Awards have been presented to some Welsh wines. At the 2011 International Wine Challenge, the Tintern Parva Bacchus 2009 won a silver award. Ancre Hill Estates, which picked up two trophies at the 2010-11 Wales the True Taste Food and Drink Awards, is a producer of traditional varietal sparkling wine, with its first release due in 2014.
The Ukraine has a lot of potential as there is continuing development in the region in terms of vineyards and grapevines.
After an almost complete lack of foreign wines in Ukraine before independence, the import of wine began in the early 1990s with a simultaneous drop in Ukrainian wine production.
Wine import became more or less regular over the 1990s. This has seen something of a sea change as wine production volumes have grown over the last several years since the 1990s. The most significant growth, as reported by official statistics, was in the period 1999-2002.
This year alone it has been predicted that 332,000 grapevines will be bought to establish new vineyards. This leaves a lot of potential for investment.
A key feature is that quality control is becoming important in the region, so that good quality wines can be produced more often.
8. Sardinia, Italy
In Sardinia the old mantra of soil, sunshine and soul still holds through when making good wine.
The ancient Greeks nicknamed their colonies in the South of Italy, Oenotaria, the land of wine.
Sardinians have sharply reduced vineyards and volume of production recently while notably improving the general quality of their wines, giving into the notion that the potential for vineyard investment is viable here.
The island’s most productive vineyard area is the Campidano, the fertile plains and low rolling hills north west of the capital and major port of Cagliari. The varieties grown there are Girò, Malvasia, Monica, Moscato, Nasco and Nuragus.
A rising star among red wines is Carignano del Sulcis, from the southwest, where certain wineries have emerged with notable style.
9. Swartland (South Africa)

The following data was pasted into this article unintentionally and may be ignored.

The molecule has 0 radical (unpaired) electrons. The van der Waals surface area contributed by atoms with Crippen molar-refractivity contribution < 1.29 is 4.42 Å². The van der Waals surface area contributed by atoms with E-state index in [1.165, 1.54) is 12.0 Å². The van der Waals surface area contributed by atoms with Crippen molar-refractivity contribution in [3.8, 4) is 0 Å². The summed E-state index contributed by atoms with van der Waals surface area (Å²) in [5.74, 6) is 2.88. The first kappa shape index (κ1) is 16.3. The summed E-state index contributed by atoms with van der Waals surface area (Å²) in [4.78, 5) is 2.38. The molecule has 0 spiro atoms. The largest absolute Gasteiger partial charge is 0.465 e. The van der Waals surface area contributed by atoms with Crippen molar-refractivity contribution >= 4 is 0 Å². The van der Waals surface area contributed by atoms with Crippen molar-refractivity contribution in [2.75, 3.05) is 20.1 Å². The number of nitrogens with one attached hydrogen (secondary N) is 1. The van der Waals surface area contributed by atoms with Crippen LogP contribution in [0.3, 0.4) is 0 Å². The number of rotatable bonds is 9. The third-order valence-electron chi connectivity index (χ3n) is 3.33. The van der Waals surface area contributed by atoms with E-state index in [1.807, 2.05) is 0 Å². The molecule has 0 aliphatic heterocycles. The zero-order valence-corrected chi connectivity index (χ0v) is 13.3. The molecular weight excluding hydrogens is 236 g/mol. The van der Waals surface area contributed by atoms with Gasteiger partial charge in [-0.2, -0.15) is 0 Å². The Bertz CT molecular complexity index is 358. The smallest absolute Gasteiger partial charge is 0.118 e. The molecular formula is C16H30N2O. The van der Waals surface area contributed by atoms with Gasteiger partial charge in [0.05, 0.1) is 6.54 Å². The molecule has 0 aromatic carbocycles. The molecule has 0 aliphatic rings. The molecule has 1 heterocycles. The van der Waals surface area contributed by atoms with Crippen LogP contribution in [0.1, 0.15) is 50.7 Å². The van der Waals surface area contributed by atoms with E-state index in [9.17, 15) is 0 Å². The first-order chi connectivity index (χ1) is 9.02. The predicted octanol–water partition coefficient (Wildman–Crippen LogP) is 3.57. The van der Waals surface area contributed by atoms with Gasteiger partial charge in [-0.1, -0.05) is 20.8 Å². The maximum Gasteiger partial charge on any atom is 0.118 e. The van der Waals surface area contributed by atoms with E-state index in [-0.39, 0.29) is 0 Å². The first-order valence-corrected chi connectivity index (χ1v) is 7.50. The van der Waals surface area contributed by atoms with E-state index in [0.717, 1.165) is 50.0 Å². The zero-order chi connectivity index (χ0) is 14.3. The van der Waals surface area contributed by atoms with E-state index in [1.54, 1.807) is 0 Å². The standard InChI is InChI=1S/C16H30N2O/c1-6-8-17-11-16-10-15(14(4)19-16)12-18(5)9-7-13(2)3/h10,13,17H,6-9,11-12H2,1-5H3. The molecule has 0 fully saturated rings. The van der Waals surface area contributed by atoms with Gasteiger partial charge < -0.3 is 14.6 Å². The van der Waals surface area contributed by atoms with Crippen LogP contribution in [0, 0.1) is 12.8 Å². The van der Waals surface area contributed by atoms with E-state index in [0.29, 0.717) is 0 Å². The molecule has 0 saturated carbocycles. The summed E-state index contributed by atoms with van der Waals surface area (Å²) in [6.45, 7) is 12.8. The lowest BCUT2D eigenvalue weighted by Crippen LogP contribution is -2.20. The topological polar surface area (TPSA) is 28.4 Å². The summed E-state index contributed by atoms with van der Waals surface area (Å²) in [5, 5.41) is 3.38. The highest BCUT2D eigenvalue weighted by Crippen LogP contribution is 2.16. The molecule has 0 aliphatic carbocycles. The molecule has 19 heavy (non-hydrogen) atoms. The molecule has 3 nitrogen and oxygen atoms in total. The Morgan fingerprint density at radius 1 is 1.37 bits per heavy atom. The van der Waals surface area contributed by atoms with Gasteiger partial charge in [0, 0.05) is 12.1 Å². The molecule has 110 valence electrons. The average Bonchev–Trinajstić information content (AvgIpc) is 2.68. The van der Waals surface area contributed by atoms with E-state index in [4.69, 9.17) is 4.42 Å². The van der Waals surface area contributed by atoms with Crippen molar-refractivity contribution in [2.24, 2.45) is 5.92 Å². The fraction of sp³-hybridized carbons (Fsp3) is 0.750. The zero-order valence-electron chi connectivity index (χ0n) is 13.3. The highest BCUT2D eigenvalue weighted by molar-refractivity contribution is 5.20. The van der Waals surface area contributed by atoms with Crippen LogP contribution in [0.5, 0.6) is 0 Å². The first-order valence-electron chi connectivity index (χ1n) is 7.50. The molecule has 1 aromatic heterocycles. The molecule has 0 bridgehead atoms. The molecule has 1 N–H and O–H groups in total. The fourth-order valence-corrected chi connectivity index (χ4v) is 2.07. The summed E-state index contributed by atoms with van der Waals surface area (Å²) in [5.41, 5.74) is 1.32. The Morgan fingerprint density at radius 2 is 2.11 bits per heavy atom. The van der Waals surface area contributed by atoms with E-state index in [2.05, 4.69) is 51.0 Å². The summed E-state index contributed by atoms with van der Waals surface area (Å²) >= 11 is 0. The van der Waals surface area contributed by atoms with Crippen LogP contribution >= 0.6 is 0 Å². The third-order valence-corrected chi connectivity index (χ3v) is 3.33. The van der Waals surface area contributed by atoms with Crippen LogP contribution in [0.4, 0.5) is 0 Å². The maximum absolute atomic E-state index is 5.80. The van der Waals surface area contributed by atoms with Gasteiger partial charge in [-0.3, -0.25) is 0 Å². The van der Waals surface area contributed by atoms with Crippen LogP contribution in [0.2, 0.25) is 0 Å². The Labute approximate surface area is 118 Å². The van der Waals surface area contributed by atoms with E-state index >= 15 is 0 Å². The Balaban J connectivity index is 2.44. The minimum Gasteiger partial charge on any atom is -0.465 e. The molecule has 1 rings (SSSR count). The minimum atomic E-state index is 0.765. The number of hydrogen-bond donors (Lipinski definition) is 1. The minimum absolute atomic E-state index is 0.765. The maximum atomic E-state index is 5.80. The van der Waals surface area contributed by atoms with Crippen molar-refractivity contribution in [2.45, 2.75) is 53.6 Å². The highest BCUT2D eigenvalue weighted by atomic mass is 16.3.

Swartland’s growth from five wineries 10 years ago to almost 30 in 2011 smacks of a region that’s booming. Winemakers, working with Chenin Blanc and Rhône varieties, off the beaten path in Swartland are beginning to make a name for themselves.
Showcasing intense fruit, freshness, concentration, and elegant textures Swartland wines consistently reach new heights.
The most intriguing thing about Swartland is that it has the highest number of old vineyards per capita in South Africa and can produce incredibly high-quality fruit.
There’s been notable success with grapes associated with France’s Rhône Valley. But there’s also some fine Chenin Blanc around, on its own and in blends such as Mullineux White Blend 2009 and Lammershoek Roulette Blanc 2009.
Su Birch, CEO for Wines of South Africa, is equally enthusiastic about the Swartland. “New wine investment usually comes to Stellenbosch with restaurants and wineries. This is the opposite: younger people, not big capital, bringing back to life old vineyards and varieties which are either new or not usually treated with respect.”
A major reason why Swartland is an up and coming vineyard investment opportunity is that the Southern Hemisphere provides an unobstructed seasonal opportunity to work in Northern Hemisphere winemaking regions with non-conflicting growing calendars.
As of 2010 in Finland there were 40 wine producers bottling reds, whites, and roses without so much as a grape in sight.
In terms of grapes and the prospect of Finland developing into a region of vineyard investment, there are a number of factors to consider.
- There are more grape varieties available which are suited to cool climates – cold winters and short growing season. Some of varieties tolerate -35°C and even -40°C temperatures.
- Winter protection makes possible growing of sensitive vine varieties.
- Present global warming moves the boundaries of northern winegrowing to the north which makes northern winegrowers’s work much easier.
- One major stumbling block is that Finnish wine products are not taken seriously because Finland does not have an image as a wine-maker.